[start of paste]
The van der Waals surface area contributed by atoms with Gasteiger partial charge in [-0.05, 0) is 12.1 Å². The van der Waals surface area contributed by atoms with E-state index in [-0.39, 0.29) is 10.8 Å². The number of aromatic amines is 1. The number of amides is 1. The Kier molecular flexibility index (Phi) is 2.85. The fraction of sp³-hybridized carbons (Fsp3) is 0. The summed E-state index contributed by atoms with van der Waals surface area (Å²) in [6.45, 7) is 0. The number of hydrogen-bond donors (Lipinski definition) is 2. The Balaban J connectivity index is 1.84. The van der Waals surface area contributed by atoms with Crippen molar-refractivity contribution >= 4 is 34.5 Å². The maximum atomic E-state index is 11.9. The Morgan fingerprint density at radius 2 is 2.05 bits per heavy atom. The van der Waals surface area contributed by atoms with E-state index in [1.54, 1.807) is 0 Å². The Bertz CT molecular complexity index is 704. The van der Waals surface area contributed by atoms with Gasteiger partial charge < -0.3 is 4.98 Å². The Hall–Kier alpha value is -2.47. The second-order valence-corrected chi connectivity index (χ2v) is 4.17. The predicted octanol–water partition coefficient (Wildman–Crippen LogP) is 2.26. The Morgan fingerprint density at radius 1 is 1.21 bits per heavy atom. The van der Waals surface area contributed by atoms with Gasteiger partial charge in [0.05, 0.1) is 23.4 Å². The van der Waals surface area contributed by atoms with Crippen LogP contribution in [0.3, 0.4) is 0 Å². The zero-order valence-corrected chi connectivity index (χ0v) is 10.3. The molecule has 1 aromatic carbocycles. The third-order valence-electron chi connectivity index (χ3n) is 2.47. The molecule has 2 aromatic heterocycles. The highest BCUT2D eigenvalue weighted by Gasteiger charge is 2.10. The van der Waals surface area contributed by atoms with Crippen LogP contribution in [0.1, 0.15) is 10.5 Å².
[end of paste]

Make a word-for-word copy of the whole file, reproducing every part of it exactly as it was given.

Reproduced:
The van der Waals surface area contributed by atoms with Gasteiger partial charge in [-0.05, 0) is 12.1 Å². The van der Waals surface area contributed by atoms with E-state index in [-0.39, 0.29) is 10.8 Å². The number of aromatic amines is 1. The number of amides is 1. The Kier molecular flexibility index (Phi) is 2.85. The fraction of sp³-hybridized carbons (Fsp3) is 0. The summed E-state index contributed by atoms with van der Waals surface area (Å²) in [6.45, 7) is 0. The number of hydrogen-bond donors (Lipinski definition) is 2. The Balaban J connectivity index is 1.84. The van der Waals surface area contributed by atoms with Crippen molar-refractivity contribution >= 4 is 34.5 Å². The maximum atomic E-state index is 11.9. The Morgan fingerprint density at radius 2 is 2.05 bits per heavy atom. The van der Waals surface area contributed by atoms with E-state index in [1.54, 1.807) is 0 Å². The Bertz CT molecular complexity index is 704. The van der Waals surface area contributed by atoms with Gasteiger partial charge < -0.3 is 4.98 Å². The Hall–Kier alpha value is -2.47. The second-order valence-corrected chi connectivity index (χ2v) is 4.17. The predicted octanol–water partition coefficient (Wildman–Crippen LogP) is 2.26. The Morgan fingerprint density at radius 1 is 1.21 bits per heavy atom. The van der Waals surface area contributed by atoms with Gasteiger partial charge in [0.05, 0.1) is 23.4 Å². The van der Waals surface area contributed by atoms with Crippen LogP contribution in [0.3, 0.4) is 0 Å². The zero-order valence-corrected chi connectivity index (χ0v) is 10.3. The molecule has 1 aromatic carbocycles. The third-order valence-electron chi connectivity index (χ3n) is 2.47. The molecule has 2 aromatic heterocycles. The highest BCUT2D eigenvalue weighted by Gasteiger charge is 2.10. The van der Waals surface area contributed by atoms with Crippen LogP contribution in [0.1, 0.15) is 10.5 Å².